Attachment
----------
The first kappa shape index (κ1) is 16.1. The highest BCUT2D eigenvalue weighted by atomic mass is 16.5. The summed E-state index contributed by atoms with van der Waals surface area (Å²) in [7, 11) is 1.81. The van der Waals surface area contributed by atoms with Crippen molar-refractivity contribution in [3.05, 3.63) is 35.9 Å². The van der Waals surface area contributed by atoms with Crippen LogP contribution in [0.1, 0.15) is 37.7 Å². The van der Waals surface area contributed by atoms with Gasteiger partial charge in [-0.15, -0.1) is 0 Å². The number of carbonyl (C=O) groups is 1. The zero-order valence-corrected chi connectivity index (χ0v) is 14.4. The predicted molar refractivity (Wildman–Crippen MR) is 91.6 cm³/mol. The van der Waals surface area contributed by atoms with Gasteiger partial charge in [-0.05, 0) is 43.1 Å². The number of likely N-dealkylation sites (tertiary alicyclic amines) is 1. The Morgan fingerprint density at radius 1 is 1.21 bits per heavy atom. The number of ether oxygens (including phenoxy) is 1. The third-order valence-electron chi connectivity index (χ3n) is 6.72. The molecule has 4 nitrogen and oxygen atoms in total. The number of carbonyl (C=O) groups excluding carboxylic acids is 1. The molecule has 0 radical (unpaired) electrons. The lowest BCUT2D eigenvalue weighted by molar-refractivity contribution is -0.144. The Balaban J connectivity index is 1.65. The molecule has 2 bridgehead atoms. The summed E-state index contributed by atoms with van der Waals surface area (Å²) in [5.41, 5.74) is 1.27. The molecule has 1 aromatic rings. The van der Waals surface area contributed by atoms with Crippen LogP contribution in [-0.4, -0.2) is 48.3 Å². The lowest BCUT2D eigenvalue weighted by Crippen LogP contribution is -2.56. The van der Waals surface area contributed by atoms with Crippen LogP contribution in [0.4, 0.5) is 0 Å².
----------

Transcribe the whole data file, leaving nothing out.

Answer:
The first kappa shape index (κ1) is 16.1. The highest BCUT2D eigenvalue weighted by atomic mass is 16.5. The summed E-state index contributed by atoms with van der Waals surface area (Å²) in [7, 11) is 1.81. The van der Waals surface area contributed by atoms with Crippen molar-refractivity contribution in [3.05, 3.63) is 35.9 Å². The van der Waals surface area contributed by atoms with Crippen LogP contribution in [0.1, 0.15) is 37.7 Å². The van der Waals surface area contributed by atoms with Gasteiger partial charge in [-0.15, -0.1) is 0 Å². The number of carbonyl (C=O) groups is 1. The zero-order valence-corrected chi connectivity index (χ0v) is 14.4. The predicted molar refractivity (Wildman–Crippen MR) is 91.6 cm³/mol. The van der Waals surface area contributed by atoms with Gasteiger partial charge in [-0.05, 0) is 43.1 Å². The number of likely N-dealkylation sites (tertiary alicyclic amines) is 1. The Morgan fingerprint density at radius 1 is 1.21 bits per heavy atom. The number of ether oxygens (including phenoxy) is 1. The third-order valence-electron chi connectivity index (χ3n) is 6.72. The molecule has 4 nitrogen and oxygen atoms in total. The number of carbonyl (C=O) groups excluding carboxylic acids is 1. The molecule has 0 radical (unpaired) electrons. The lowest BCUT2D eigenvalue weighted by molar-refractivity contribution is -0.144. The Balaban J connectivity index is 1.65. The molecule has 2 bridgehead atoms. The summed E-state index contributed by atoms with van der Waals surface area (Å²) in [5.41, 5.74) is 1.27. The molecule has 1 aromatic rings. The van der Waals surface area contributed by atoms with Crippen LogP contribution in [-0.4, -0.2) is 48.3 Å². The lowest BCUT2D eigenvalue weighted by Crippen LogP contribution is -2.56. The van der Waals surface area contributed by atoms with Crippen LogP contribution in [0.4, 0.5) is 0 Å².